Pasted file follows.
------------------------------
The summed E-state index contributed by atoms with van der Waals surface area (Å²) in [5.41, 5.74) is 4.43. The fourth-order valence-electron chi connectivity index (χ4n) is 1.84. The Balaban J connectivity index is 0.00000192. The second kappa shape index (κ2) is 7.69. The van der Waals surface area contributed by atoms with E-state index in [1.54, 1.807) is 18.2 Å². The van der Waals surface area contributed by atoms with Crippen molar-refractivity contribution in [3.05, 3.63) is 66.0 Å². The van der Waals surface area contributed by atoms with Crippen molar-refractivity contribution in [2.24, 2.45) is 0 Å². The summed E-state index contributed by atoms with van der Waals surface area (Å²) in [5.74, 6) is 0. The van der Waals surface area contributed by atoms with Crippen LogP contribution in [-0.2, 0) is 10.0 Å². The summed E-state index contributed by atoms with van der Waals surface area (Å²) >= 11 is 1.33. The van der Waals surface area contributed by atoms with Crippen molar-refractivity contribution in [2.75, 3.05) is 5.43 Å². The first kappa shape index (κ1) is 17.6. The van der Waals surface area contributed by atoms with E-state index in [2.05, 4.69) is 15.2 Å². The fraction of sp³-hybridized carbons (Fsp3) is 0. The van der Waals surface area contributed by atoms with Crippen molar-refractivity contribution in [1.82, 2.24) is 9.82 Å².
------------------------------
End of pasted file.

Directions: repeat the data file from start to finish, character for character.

The summed E-state index contributed by atoms with van der Waals surface area (Å²) in [5.41, 5.74) is 4.43. The fourth-order valence-electron chi connectivity index (χ4n) is 1.84. The Balaban J connectivity index is 0.00000192. The second kappa shape index (κ2) is 7.69. The van der Waals surface area contributed by atoms with E-state index in [1.54, 1.807) is 18.2 Å². The van der Waals surface area contributed by atoms with Crippen molar-refractivity contribution in [3.05, 3.63) is 66.0 Å². The van der Waals surface area contributed by atoms with Crippen molar-refractivity contribution in [2.24, 2.45) is 0 Å². The summed E-state index contributed by atoms with van der Waals surface area (Å²) in [5.74, 6) is 0. The van der Waals surface area contributed by atoms with Crippen LogP contribution in [-0.2, 0) is 10.0 Å². The summed E-state index contributed by atoms with van der Waals surface area (Å²) >= 11 is 1.33. The van der Waals surface area contributed by atoms with Crippen molar-refractivity contribution in [2.75, 3.05) is 5.43 Å². The first kappa shape index (κ1) is 17.6. The van der Waals surface area contributed by atoms with E-state index in [2.05, 4.69) is 15.2 Å². The fraction of sp³-hybridized carbons (Fsp3) is 0. The van der Waals surface area contributed by atoms with Crippen molar-refractivity contribution in [1.82, 2.24) is 9.82 Å².